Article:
There’s nothing like making the decision to practice the art of self-care or explore your creativity to bring up all of your STUFF. And by stuff I mean insecurities, self doubt, fear and resistance.
Social media shines with crafted, glossy exteriors and it’s easy to feel as if our delightful-but-messy life, isn’t up to scratch. Do you compare your fragmented processes to other people’s finished products and give your power away to procrastination? Honesty time: before I sat down to write this lesson for you, I procrastinated for two hours. I looked up flights home for Christmas, scrolled through Instagram, I made a cup of dandelion tea that I didn’t drink, curated the perfect playlist, lit a few candles, checked my email, cleaned the kitchen, reheated my cold cup of tea and munched on a few squares of dark chocolate as I stood in my lounge room, staring at my notepads and pens, willing these words to write themselves.
It’s not as if I doubted this lesson would be written. I knew that it would, eventually. That’s the funny thing about procrastination; we know it’s going to get done, at some point, but we expel so much precious energy NOT doing it. There are the more acute versions of this dance, such as the one I just described for you, and then there are the more obtuse scenarios; the wider, ever-present projects and ideas, lingering in the background, unacknowledged and unrealised. But here I am now, with almost a full page of words scrawled, I’ve found my flow and I’m wondering why on earth I didn’t just sit my arse down and do this two hours ago? It’s like when I put on my yoga pants and sit at the end of my bed, debating whether or not to go to class until it’s too late to make it in time. And so, this is resistance. The act of avoiding our work. Keeping our soul’s calling at arm’s length. Not doing the thing that we’re here to do. Not giving the thing that we’re here to give. Maybe even wanting to give up.
Steven Pressfield tells us that “the more important a call or action is to our soul’s evolution, the more resistance we will feel toward pursuing it” and so, I want this lesson to serve simply as soul-encouragement; may you remember that you are not alone in this journey, that you are completely enough and that you CAN do this.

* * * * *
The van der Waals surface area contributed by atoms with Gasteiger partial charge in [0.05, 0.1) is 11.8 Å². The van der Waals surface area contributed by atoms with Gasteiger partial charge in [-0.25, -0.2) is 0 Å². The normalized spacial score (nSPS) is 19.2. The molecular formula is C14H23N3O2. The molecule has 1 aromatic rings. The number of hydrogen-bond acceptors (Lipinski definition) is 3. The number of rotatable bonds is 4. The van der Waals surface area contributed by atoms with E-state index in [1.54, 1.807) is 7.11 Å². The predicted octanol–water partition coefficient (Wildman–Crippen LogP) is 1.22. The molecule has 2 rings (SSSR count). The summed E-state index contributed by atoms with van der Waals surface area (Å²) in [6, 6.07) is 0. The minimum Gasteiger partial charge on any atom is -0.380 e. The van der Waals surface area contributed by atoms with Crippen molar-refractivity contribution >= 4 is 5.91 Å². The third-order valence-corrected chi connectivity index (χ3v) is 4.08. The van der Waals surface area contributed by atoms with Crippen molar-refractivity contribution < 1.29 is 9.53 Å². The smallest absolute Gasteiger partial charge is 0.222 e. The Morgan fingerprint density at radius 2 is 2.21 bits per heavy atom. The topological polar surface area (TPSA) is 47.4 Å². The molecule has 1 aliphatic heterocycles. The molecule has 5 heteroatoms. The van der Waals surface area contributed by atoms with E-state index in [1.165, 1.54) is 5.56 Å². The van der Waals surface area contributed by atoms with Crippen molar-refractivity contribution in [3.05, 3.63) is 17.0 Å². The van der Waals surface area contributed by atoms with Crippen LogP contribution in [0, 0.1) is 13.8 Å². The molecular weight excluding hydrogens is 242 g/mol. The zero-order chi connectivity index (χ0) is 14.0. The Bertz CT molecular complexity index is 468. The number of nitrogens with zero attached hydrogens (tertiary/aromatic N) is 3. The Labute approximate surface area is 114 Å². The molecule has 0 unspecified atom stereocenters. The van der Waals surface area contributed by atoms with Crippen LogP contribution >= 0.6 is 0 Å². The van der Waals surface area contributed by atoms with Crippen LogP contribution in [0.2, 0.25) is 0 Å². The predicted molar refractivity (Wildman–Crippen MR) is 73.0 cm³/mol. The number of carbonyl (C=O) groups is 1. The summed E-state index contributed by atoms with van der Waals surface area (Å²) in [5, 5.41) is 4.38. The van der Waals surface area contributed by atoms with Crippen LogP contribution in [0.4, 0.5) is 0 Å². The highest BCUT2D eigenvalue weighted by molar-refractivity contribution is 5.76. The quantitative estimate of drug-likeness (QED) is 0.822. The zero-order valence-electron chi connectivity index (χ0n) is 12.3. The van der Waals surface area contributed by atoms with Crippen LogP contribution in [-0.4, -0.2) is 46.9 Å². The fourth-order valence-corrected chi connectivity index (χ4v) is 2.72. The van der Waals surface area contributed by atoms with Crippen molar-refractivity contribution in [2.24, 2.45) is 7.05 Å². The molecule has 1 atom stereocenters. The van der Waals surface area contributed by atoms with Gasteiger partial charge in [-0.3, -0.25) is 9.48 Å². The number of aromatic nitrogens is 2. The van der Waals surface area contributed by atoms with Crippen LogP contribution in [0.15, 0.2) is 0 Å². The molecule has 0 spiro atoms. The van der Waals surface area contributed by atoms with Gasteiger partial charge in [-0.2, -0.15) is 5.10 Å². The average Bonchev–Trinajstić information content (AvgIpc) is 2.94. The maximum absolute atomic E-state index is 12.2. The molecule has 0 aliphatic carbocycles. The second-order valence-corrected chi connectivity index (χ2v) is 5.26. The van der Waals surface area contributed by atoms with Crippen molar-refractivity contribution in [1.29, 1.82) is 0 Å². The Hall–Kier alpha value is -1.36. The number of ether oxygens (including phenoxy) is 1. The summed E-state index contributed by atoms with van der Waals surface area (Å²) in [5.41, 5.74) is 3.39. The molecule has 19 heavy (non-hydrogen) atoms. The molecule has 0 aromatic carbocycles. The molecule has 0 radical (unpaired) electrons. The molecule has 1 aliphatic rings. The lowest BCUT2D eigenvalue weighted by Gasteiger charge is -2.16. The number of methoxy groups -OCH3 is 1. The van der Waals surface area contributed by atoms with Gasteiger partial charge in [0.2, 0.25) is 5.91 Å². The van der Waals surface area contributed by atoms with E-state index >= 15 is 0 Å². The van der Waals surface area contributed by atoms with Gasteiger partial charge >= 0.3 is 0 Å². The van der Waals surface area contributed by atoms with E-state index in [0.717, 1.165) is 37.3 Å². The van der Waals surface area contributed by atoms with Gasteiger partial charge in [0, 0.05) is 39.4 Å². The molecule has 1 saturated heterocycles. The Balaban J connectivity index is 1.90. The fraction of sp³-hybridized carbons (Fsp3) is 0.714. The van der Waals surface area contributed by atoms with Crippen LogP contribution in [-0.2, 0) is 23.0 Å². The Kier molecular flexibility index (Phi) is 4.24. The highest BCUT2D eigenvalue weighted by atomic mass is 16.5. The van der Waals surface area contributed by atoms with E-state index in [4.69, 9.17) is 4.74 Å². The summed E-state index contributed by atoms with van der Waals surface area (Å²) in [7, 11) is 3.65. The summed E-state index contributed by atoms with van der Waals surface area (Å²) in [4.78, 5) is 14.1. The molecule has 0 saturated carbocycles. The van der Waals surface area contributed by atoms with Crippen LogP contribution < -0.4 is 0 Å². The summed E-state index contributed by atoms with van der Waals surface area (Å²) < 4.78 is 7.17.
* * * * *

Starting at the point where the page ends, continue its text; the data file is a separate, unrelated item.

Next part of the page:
Maybe you’ve been told that your expression isn’t very good, right, foolish or it’s unprofitable. Maybe others have questioned your dreams or doubted your capacity. I clearly remember a conversation with a friend, in her car, mid-2012 when I told her I was thinking about starting a blog. “A blog? You?” she asked, shifting gears. “How on earth are you going to get anyone to read it? There’s already so many blogs! What would you even write about that’s different to what’s already out there?” Ah, bless her. You may have heard similar things. It’s likely these kinds of comments are the insecurities of those from whom they came. Let them bounce off you. “If you’re not in the arena, getting your arse kicked too” says Brené Brown, “I’m not interested in your feedback.”
You have the power to choose your beliefs. So will they limit or empower you? Limiting beliefs cultivate behaviours that keep us small. They feel restrictive and tell us all the things we can’t do or be. Empowering beliefs are nourishing and uplifting. They cultivate behaviours that allow us to expand feel ripe with possibility. They tell us what we can do and be. Choose beliefs that encourage you to keep going.
You have permission to take your time. Remember when you were a child and there was so much to learn about the world? We give babes all the space and time — and naps! — that they need to learn how to navigate and integrate new things. Maybe you have kids of your own and hold this safe space for them. Why do we stop doing this for ourselves? We might get older and a teensy bit wiser, but our brains and bodies and hearts still need room to grow. Let yourself screw up.
Let yourself take all the time you need to try, grow, heal, learn, live and love. Go gently.
You have the right to celebrate your accomplishments. No matter how big or small, press pause and enjoy the fruits of your work. You have the right to say ‘I did this, I feel amazing, this is great, this is enough.’ I want you to take yourself out for your favourite dessert, get a blow dry, buy yourself flowers or simply soak in the tub tonight. Maybe it’s sharing a bottle of champagne with your best friend or dancing in your undies to Beyonce or simply sharing your big news with the world via an inspiring and excited Facebook status.
And then keep going.